Saturday, December 20, 2008

The Upright Conscience

This is my sermon for the Mass of the Fourth Sunday of Advent (extraordinary form) based on the epistle 1Cor. 4:1-5. Please note that a sermon is quite a bit more didactic in style than a homily.

"Nihil enim mihi conscius sum; sed non in hoc justificatus sum: qui autem judicat me, Dominus est." 1 Cor. 4:4

These days people invoke conscience for every immorality claiming to be "following my conscience," or "free to choose" or "free choice." Saint Paul says he is not guided by human judgment and that he has nothing on his conscience but...that that in itself is not enough: "...I am not conscious to myself of anything: yet am I not hereby justified, but He that judgeth me is the Lord." What matters is how God sees me. One's conscience might be in error, even in grave error. Each person has an obligation therefore (to prepare to receive Christ to the [your] world) to examine himself, not on the opinions of men, nor simply on one's own opinions, but before God Himself: before the Truth, reviewing the ten commandments and the precepts of the Church because "every man is prone to evil, having countless corrupt propensities, since he tends downwards and is carried with ardent precipitancy to anger, hatred, pride, ambition, and almost every kind of evil." (Roman Catechism, 530) Scripture convicts every man: "All alike have gone astray; they have become perverse; there is not one who does good, not even one." (Ps. 52:4)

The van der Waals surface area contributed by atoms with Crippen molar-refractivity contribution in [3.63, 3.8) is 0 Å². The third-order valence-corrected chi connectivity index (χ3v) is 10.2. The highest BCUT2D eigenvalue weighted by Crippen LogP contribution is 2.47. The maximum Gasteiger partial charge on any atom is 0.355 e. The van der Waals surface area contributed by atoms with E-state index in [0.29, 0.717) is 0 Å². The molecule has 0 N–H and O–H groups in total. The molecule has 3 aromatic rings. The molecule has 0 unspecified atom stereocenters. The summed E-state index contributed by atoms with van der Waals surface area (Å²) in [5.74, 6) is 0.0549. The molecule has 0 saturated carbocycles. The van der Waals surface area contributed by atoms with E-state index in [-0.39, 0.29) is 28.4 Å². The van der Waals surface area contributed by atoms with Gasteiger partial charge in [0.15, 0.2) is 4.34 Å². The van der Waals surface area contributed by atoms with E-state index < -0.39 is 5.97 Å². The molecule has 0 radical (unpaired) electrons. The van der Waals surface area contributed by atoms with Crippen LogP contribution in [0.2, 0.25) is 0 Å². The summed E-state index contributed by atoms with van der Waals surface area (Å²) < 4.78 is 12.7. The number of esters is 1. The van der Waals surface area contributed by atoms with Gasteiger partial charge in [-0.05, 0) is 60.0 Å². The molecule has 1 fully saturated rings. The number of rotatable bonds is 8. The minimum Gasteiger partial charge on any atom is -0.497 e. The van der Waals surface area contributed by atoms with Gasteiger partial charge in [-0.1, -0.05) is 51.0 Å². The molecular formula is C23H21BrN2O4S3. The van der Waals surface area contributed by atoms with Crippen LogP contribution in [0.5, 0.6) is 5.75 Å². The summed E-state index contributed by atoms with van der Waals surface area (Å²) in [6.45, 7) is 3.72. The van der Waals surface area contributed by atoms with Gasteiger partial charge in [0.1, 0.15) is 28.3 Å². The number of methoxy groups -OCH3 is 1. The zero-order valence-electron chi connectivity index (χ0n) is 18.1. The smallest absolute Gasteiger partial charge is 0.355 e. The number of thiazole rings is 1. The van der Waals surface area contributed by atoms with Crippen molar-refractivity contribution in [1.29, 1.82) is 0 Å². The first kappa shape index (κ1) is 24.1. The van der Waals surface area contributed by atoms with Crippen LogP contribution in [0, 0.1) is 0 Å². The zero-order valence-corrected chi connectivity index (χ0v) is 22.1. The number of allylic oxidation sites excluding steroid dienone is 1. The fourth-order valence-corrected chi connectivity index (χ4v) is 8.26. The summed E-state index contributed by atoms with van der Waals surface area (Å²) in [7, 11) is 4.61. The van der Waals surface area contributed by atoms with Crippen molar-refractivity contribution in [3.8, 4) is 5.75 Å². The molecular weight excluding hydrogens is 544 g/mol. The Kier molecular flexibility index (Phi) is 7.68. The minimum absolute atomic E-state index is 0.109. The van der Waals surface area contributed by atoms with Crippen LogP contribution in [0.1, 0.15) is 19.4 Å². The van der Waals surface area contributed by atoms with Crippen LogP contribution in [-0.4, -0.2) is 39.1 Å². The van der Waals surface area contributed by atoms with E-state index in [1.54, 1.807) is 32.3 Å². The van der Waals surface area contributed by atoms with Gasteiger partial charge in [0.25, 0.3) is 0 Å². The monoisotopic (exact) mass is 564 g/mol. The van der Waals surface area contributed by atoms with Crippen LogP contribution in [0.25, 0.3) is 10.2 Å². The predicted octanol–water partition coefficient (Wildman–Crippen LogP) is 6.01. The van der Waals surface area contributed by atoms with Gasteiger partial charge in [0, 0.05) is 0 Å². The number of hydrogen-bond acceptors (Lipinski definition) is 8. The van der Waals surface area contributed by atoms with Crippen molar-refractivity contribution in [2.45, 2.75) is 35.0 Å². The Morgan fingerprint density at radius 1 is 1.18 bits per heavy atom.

It's time for Advent confessions. Those who do not honestly examine themselves before God end up distorting morality by calling bad good and good bad. Isaiah condemns this perverse judgment "Woe to you that call evil good and good evil: that put darkness for light, and light for darkness..." (Is. 5:20)
There are two types of perverse judgment (as opposed to rash judgment which is false being too quick, perverse judgment is false after deliberation): one type is judging a good man to be evil. But the other type of perverse judgment is much worse; in it the judgment of things themselves is perverted, for instance, claiming virginity to be evil or fornication to be good. (Aquinas, In 1 Cor, 194) We must measure goodness according to the "One Who alone is good," the Lord, not according to our own opinions.

Every man has a grave obligation to ensure that he properly form his conscience, therefore, and not let himself be deceived. And pastors of souls, parents, governors of people, teachers, doctors, lawyers, counsellors, etc., anyone in authority must teach people (those under their care) what is right and what is wrong, or else they are perverting judgment by their negligence to guide. It is not just a matter of religion, it is a matter of basic humanity.